After a bit more of an interesting recent month, it’s back down to ‘normal’. I decided rather than plan anything inparticular recently, I would just go out and enjoy the day though I did hope on the two of the ocassions I did go out, that I might photograph some Roe Deer. Unlike my sucess with the Foxes, I spent some three hours searching for a sight of a Roe but nothing, just a few tracks. Large parts of the woodland were covered with a thick undergrowth, particularly ferns but still, I would have expected more.
As I was giving up I walked passed what I thought was a ray of sunshine shinning off a tree stump but after a few steps further, thought it might be a deer so walked back a little. There in the distance was a Roe staring right at me. Their eyesight isn’t great, better at picking up on movement so I just stood still and waited, and waited, and waited and still it stared without flinching. It was a case of who was going to move first which luckily it did first. As it move off I thought I might be able to set up my camera at a location I thought it might pass by – a small clearing which, if I was correct, it would have to cross. So this is what I did and waited. After around 30 minutes I figured it must have gone in a different direction so got up and started to move away when I saw to my left barely five metres away, the Roe Deer followed by a little fawn. How I didn’t see it before or it me while I was just standing there, I don’t know, but all I could do was watch it pass. Any movement and it surely would see me and I didn’t want to scare it. Strike on photo opportunity.
My second visit to the same woods proved equally futile and again I made my way back stopping at a clearing to enjoy the morning sun and the view. After about a minute I noticed a male Roe, again about five metres in front of me just starting at me. How did I not see it before and why did it not run off before? Had it been there all that time or had it walked into view before noticing me? It was another case of who could outstare the longest which again, I managed and it quietly walked into the undergrowth.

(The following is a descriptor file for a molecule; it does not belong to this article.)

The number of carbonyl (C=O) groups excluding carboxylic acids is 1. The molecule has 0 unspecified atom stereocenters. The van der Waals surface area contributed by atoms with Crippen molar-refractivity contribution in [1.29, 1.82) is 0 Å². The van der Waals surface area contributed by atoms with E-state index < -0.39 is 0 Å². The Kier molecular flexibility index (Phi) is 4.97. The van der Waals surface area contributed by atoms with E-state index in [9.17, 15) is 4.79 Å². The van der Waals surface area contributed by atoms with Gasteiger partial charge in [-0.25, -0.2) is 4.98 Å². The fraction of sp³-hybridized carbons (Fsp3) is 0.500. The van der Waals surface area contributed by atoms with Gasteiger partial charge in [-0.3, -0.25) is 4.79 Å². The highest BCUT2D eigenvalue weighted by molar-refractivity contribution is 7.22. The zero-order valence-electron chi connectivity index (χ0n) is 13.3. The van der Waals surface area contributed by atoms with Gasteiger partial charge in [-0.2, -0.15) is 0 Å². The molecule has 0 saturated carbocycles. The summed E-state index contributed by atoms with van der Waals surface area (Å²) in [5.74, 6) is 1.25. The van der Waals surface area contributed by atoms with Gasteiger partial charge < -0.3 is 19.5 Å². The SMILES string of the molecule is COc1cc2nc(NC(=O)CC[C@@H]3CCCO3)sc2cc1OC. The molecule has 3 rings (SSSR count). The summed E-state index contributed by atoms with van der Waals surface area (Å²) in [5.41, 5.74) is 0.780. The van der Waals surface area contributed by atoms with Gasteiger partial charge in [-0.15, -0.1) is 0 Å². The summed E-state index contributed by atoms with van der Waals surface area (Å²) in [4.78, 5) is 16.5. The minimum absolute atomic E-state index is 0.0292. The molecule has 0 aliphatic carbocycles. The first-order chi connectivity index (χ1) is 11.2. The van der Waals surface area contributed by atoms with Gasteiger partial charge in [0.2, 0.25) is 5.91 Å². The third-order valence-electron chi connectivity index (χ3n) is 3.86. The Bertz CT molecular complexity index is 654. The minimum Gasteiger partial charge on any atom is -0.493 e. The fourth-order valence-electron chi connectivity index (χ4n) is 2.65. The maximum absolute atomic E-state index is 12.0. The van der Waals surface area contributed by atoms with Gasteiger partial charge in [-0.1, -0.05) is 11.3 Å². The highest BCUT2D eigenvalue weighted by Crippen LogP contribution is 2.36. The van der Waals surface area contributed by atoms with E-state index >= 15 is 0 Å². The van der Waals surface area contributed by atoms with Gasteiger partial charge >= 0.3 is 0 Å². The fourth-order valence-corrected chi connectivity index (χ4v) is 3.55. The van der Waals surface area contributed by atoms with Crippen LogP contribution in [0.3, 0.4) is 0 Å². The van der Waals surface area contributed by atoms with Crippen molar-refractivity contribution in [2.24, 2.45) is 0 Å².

It’s amazing how an animal the size of a Roe Deer can just blend into the surrondings. Admittedly, on both these occassions I had ‘turned off’ and lost concentration, having given up on seeing anything, but still!
Above – Roe Deer (left) and Fox (right) tracks together
Below – The type of countryside visited in recent weeks from woodland to grassy fields
Another visit to the spot I photographed Foxes in early July, though the grass was even longer than before so when I did eventually see a Fox if was barely visable. I could hear alot of alarm calls from a Blackbird so I know it was around in the area, I just couldn’t see it.
A few shots from woodland areas of Grey Squirrels, Pheasants and a Jay.
Within the wetland areas I tried a fancy slow shutter speed shot of a Tern hovering. Unfortunately, it wouldn’t face towards me which would have help make the shot.
The final image was a macro attempt. Strictly not macro though as it was taken with a 300mm lens and cropped. I do have a 105mm true macro lens but I find this type of photography a completely different challange from what I normally do. There’s no way I could have got close enough to this Dragonfly with a 105 lens. Even at over 2 metres distance with the 300mm, I had to patiently ‘stalk’ it and this was taken at close to the lenses minumum focusing distance. I think maybe why I’ve never really taken up this type of photography is because, to get the best results you need sunshine and low or zero winds, not at plentiful supply in this part of the world. On this occassion I didn’t have the latter and only some of the former.